Saturday, September 11, 2010

Five years ago, while studying abroad in London, I came across this painting at the Tate Britain museum, and I fell in love:

Its title is simply, "Hope." It was painted by George Frederic Watts in 1897. It might not look like much to you, but allow me to explain why it has since become my favorite painting.

The image depicts a ragged young woman sitting on top of a dreary world playing a harp. Her clothes are tattered, her eyes are bandaged (suggesting that she is blind), and only one string remains intact on her instrument. She tenderly plucks it, head bent close, as if she can hardly hear anymore either. It is unclear what struggle this woman has faced that has brought her so low, but I am continually touched by her will to hold on to whatever beauty is left in her life, even if it is only a simple note from a harp.

I aspire to be like this woman--to remember to hold on when all else around me might seem dark. It is not a false dream of a better life; it is the anchor of a sure knowledge that there is beauty in all of life's experiences and that the Lord loves each of us. May I trust Him as much as he has trusted me. No matter what my future may bring, I will always cling to HOPE.

Monday, September 6, 2010


The other day, I was walking across my apartment complex, and I passed a group of young girls (probably ages 6-9) standing around by the playground. As I walked by, I caught a snippet of their conversation. It went something like this:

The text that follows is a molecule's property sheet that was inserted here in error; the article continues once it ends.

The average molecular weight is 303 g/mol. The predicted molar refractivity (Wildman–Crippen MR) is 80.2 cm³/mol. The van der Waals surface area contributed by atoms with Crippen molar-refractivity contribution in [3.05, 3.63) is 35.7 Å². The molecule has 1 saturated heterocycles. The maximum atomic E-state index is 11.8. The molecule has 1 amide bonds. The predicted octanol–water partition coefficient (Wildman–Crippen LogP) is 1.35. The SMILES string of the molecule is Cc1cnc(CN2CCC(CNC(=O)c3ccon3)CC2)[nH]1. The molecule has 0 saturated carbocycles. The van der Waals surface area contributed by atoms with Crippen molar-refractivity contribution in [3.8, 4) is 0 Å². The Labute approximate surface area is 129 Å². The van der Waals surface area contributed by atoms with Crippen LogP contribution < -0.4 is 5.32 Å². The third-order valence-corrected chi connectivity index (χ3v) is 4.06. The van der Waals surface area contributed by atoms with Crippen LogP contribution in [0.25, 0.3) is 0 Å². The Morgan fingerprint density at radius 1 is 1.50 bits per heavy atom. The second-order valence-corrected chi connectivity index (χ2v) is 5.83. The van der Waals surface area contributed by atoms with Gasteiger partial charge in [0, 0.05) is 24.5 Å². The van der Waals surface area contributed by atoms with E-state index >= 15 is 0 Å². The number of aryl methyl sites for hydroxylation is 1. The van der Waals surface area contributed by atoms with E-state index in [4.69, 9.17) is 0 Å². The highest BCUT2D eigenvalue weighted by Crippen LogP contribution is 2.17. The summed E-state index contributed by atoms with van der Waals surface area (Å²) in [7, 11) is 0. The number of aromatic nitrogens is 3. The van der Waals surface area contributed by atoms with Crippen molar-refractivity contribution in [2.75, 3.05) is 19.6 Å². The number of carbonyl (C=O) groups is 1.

Girl #1: "Should we play on the swings first or go to the big hill?" (By the way, there are no big hills in my complex. I'm not sure what they were talking about).

Girl #2: "Maybe we should swing first, because we'll want to spend more time at the big hill."

Girl #3: "But that's boring!"

The debate was still going strong when I passed out of earshot. I had to smile as I thought of the dilemma of these young girls, and laughed to myself, thinking, "Oh, the decisions of a seven-year-old. They have no idea. If only life were still that simple."

Then I realized something: we often think of our current situation as being SO difficult, when in reality life has a tendency to continue offering more complex problems to solve as time goes on. Once we've gone through something, it's tempting to look back on others and over-simplify the difficulty of their decision.

But, here's the thing: our current situation IS difficult. It's only in hindsight, when we've mastered a particular skill set or solved a particular problem, that it seems "so simple." For those young girls, it was a big problem, and they are developing essential skills that they will build on for the rest of their lives. By the same token, each of us is faced with problems, decisions, and trials that equip us for the increasing complexity of life. So, here's to the small decisions that lead us to the big ones. May we embrace the learning process.